I conclude the comments with this summary:

In general I find that the study [a] appeals to authority without citation of those authorities, [b] engages in circular reasoning in that conclusions are fixed at the outcome of the discussion (i.e., ensuring the continued usefulness of a particular statute), [c] is dated and out of touch with current practice, [d] ignores legitimate uses of certain weapon features for various sporting functions and activities, [e] fabricates arbitrary categories, [f] makes what can be demonstrated to be material false assertions. As such, this study cannot be used for promulgating regulation without damage being done to the constitutional rights of citizens of the United States.

Regardless of the disposition of this particular set of proposed regulations, this action by the ATF is yet another warning shot.  The ATF is working very hard to ensure that purchasing and using weapons – legally – is as hard as possible.  And yet the bureau might just take an even harder turn to the left.  If we learn nothing else through this study and related efforts, we learn that the Obama administration is no friend to second amendment rights.

Herschel Smith Comments on_ATF_Study on the Importability of Certain Shotguns

UPDATE: Thanks to Glenn Reynolds for the link.



  • Kevin

    Nice, but you missed the NFA implications.

  • http://www.captainsjournal.com/ Herschel Smith

    Just too much to cover in one post. I lose my readers after about 2.5 minutes according to Sitemeter data. Now for the comments, that’s a different story. Yes, it would have been nice to have wrapped NFA implications into this, but I’m not paid to do this. Not enough time. Wish it were so.

  • Lou Gots

    Skeet shooters loading more than five? WTF ! (Not “Winning the Future, the OTHER WTF.) Skeet shooters never load more than two, and then while standing of the pad, just before calling for the birds. It is just barely possible to take five shots at one of the doubles ststions, (1,2, 6 and 7) if a bird has been lost and the option fired, but no properly conducted range would approve the practice of loading five in advance.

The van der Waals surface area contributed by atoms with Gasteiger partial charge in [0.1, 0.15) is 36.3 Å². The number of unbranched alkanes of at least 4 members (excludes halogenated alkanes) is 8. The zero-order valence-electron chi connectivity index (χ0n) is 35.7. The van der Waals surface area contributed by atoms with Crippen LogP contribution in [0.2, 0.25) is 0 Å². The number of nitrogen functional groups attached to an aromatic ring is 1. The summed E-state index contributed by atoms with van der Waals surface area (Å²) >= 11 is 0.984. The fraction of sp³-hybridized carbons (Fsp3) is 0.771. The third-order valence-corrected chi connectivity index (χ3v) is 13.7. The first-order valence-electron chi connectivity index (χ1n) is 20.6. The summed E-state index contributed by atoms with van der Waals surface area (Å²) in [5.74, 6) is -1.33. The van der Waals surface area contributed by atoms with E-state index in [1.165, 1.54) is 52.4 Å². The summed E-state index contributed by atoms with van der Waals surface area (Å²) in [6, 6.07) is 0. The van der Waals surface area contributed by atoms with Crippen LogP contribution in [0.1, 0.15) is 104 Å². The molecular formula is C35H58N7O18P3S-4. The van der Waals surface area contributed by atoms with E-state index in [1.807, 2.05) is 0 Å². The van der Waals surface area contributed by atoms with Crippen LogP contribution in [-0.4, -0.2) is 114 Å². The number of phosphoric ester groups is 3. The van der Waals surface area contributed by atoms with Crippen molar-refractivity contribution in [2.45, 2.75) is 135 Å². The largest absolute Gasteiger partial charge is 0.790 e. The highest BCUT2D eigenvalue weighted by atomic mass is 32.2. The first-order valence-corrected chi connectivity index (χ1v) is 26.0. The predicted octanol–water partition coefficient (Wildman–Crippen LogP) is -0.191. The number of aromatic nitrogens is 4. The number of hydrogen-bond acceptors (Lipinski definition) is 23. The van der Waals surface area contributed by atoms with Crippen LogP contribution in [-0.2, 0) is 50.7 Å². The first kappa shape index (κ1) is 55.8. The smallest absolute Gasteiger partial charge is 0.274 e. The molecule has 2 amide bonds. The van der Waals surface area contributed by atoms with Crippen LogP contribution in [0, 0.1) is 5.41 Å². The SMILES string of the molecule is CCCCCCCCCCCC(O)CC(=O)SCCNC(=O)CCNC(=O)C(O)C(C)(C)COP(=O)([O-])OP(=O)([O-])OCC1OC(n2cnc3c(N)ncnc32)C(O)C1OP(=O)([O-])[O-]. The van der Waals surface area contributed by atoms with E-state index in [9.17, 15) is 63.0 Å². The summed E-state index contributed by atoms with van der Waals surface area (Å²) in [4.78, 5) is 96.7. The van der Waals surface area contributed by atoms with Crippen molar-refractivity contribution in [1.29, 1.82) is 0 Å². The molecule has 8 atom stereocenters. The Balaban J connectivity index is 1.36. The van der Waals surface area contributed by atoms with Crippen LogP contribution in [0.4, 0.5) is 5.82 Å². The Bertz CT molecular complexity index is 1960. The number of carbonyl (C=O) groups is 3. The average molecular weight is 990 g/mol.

• davew

    Thanks Lou, for telling all of us how to enjoy our firearms.

  • http://nolanimrod.com nolanimrod


    we learn that the Obama administration is no friend to second amendment rights

    In other news we learned that gravity makes stuff fall down and the world is a sphere.

    Name one thing the Obama administration IS a friend to that is not inimical to individual liberty, human dignity, or – not entirely incidentally – the Constitution.

  • M. Report

    ‘The one who defines the terms wins the argument.’ – Old Chinese proverb.

    One cannot argue with the ATF; What one can do is elect a conservative administration, fire the Politically Correct actors in the bureau, reduce the scope of the mission, and defund to match.

    The ATF is one of several pieces of low hanging fruit ripe for plucking
    by political reformers.

  • SFC_Swede

    I also wrote these folks at the ATF an email. I tried using my experience with firearms of all types, to break down the lack of understanding on the purposes and features the study looks to ban. Magazine capacity…you refer to skeet shooting, but from simply a home defense perspective, I would rather have my 9 round shotgun in lieu of a 5 round one in the case of multiple invaders. On the collapsible butt stock, that feature allows for the shotty to be used safely and accurately by multiple persons. I am 6′ 2″, 210 lbs and have a long reach. My wife: 4′ 11″, 115 lbs with a short reach. The light attachment allows for PID of targets to eliminate the risk of accidents, and possibly eliminate the need to pull the trigger because said bad guy is caught with a huge spot light on him. I could go on and on…but great article.

  • Brian Macker

    Who cares if a feature is “readily adaptable for sporting purposes.” Our right to self defense is not contingent on having fun. If fun is the criteria I find machine guns to be entertaining as a sport. Same with fireworks.

  • Lou Gots

    You’re welcome. The “Skeet shooting” fail had been so egregious that I signed off before commenting of the most important criticism of the “sporting purpose” doctrine. Target shooting is a sport. Sanctioned Hi-power rifle competition uses military-pattern rifles. It always has, going back to the tradition of holding contests on “Militia Day.”